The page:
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Immunoassays Compared for Diagnosis of Acute Murine Typhus Infections

By Labmedica International staff writers
Posted on 10 Sep 2019
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Image: A photomicrograph of an immunofluorescence assay (IFA) for Rickettsia (Photo courtesy of Fuller Laboratories).
Image: A photomicrograph of an immunofluorescence assay (IFA) for Rickettsia (Photo courtesy of Fuller Laboratories).
Murine typhus is a disease transmitted by fleas and is caused by intracellular gram-negative bacteria called Rickettsia typhi, and manifested clinically with acute fever, chills, muscle pain, nausea, vomiting, stomach pain, cough and rash.

Appropriate rapid diagnostics are needed to distinguish it from other infections, as patient management varies. Due to low rickettsemia during acute illness, the sensitivity of real-time polymerase chain reaction (PCR) is highly variable. Thus, sero-diagnosis using immunofluorescence assay (IFA) remains the gold standard.

Scientists working with the Indonesia Research Partnership on Infectious Disease (Jakarta, Indonesia) obtained samples from eight government referral teaching hospitals in seven provincial capitals. Paired acute and convalescent plasma samples from 40 cases with confirmed R. typhi and 58 controls with another confirmed infection were used to evaluate the performance of commercial IgM and IgG enzyme-linked immunosorbent assay (ELISA) and IFA. The 58 paired plasma specimens that they used for controls were negative for R. typhi and Rickettsia spp., but positive for other pathogens by culture or molecular testing.

The immunofluorescence assay (IFA) was performed using kits from Focus Diagnostics (Cypress, CA, USA). The dilution for study samples was 1:64, and for provided positive controls was 1:32. Acute and convalescent specimens from each subject were performed simultaneously. Acute and convalescent plasma were tested simultaneously using ELISA kits from Fuller Laboratories (Fullerton, CA, USA). Microwells were coated with the outer surface membrane protein rOmp B purified from R. typhi. Optical density (OD) was measured at a wavelength of 450 nm.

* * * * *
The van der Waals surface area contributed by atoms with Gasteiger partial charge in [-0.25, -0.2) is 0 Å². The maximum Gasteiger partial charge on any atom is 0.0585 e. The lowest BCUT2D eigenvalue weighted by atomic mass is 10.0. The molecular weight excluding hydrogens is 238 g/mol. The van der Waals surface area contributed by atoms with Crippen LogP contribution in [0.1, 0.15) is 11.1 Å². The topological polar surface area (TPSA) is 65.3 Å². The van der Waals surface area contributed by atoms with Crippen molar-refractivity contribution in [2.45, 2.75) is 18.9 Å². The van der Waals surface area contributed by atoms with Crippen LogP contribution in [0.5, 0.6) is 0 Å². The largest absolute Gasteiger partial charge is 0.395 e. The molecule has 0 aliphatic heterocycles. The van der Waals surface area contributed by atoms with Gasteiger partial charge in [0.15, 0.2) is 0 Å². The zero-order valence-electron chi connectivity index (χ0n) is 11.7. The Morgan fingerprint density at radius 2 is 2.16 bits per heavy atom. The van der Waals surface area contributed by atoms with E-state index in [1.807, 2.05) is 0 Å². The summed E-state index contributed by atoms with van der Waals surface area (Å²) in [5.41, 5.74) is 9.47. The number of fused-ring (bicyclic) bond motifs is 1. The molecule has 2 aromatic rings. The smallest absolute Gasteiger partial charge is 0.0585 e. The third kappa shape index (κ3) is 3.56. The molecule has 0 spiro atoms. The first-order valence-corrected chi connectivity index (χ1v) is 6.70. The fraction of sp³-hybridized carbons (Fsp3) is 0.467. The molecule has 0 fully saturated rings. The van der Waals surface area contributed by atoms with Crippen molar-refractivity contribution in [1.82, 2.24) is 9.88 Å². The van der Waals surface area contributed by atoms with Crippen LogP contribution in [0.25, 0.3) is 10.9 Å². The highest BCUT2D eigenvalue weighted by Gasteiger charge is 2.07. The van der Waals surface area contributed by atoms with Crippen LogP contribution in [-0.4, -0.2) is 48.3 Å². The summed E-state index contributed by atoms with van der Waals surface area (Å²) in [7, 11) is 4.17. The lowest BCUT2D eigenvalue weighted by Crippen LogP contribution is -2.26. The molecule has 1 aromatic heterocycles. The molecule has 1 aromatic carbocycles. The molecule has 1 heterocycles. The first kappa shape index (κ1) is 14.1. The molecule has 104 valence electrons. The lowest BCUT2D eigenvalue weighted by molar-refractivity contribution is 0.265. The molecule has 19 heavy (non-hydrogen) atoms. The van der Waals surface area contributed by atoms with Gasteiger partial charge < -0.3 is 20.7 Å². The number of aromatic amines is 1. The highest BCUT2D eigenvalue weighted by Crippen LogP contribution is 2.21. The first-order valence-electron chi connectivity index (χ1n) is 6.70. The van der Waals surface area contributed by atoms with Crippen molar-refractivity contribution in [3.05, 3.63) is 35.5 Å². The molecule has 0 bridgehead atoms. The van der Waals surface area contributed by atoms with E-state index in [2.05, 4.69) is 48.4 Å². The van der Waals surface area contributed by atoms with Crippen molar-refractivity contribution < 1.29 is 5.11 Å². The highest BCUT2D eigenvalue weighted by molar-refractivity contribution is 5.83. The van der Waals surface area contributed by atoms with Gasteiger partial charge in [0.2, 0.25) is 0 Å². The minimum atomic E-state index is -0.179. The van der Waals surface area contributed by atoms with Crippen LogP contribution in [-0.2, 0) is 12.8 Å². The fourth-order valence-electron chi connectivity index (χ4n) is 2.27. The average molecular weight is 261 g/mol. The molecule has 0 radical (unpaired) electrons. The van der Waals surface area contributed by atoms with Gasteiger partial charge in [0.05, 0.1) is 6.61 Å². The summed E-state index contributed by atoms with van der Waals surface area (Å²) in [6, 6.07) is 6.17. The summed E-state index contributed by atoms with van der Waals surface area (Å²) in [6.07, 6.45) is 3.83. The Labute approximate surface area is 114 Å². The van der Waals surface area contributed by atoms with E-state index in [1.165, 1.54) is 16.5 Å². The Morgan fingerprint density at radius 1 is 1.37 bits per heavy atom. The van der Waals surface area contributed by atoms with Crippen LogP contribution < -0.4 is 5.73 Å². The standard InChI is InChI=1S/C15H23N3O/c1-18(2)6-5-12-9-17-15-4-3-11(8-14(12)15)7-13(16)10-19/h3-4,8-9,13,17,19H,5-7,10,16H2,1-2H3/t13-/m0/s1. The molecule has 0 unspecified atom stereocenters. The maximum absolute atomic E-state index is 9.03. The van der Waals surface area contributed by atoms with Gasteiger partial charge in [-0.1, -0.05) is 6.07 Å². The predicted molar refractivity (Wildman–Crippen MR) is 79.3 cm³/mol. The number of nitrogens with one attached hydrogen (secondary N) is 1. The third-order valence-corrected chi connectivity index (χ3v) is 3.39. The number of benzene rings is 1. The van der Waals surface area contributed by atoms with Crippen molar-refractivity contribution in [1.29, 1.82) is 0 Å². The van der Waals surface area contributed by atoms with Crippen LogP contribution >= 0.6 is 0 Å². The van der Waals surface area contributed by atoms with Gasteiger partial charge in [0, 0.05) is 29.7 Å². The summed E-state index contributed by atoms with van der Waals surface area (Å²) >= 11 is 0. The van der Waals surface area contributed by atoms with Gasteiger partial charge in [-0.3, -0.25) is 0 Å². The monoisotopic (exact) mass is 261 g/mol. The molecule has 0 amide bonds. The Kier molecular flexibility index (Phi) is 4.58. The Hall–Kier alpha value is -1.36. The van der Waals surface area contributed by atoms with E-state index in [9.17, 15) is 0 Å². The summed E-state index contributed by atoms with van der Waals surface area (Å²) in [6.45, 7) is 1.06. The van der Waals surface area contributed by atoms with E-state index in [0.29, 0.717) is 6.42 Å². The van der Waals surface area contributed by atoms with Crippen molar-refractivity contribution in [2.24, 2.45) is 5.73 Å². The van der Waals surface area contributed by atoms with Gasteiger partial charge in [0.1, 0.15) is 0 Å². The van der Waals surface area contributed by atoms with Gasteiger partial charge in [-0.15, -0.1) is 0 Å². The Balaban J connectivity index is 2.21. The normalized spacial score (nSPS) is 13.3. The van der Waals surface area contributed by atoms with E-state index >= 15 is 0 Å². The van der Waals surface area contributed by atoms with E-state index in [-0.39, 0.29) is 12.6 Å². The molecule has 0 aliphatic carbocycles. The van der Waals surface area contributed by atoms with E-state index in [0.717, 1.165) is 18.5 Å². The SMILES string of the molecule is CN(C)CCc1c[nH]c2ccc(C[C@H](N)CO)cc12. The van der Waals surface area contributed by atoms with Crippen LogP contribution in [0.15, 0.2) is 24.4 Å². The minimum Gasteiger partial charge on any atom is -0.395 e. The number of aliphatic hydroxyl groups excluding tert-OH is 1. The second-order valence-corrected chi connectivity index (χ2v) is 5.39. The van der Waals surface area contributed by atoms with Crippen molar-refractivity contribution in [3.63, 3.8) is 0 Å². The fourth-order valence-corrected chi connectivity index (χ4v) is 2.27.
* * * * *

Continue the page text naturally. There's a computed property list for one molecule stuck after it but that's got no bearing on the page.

The team reported that sensitivity and specificity of combined ELISA IgM and IgG anti-R. typhi using paired specimens were excellent (95.0% and 98.3%, respectively), comparable to combined IFA IgM and IgG (97.5% and 100%, respectively); sensitivity of ELISA IgM from acute specimens only was poor (45.0%), but specificity was excellent (98.3%). IFA IgM was more sensitive (77.5%), but less specific (89.7%) for single specimens. IgM was detected as early as day three of fever by ELISA and day four by IFA. Starting from day nine of illness, IgM was detected in all cases by IFA, while ELISA missed two specimens (days 10 and 25).

The authors concluded that their data supports the validity of ELISA in the diagnosis of R. typhi infection. As the specificity in acute specimens as well as sensitivity and specificity in convalescent specimens and paired specimens were excellent, ELISA is recommended when fluorescence microscopy is not feasible. However, IFA remains the method of choice if resources are available. ELISA is appropriate for resource-limited settings as it is easy to read, is objective, and has a high throughput. The study was published on August 26, 2019, in the journal Vector-Borne and Zoonotic Diseases.

Related Links:
Indonesia Research Partnership on Infectious Disease
Focus Diagnostics
Fuller Laboratories


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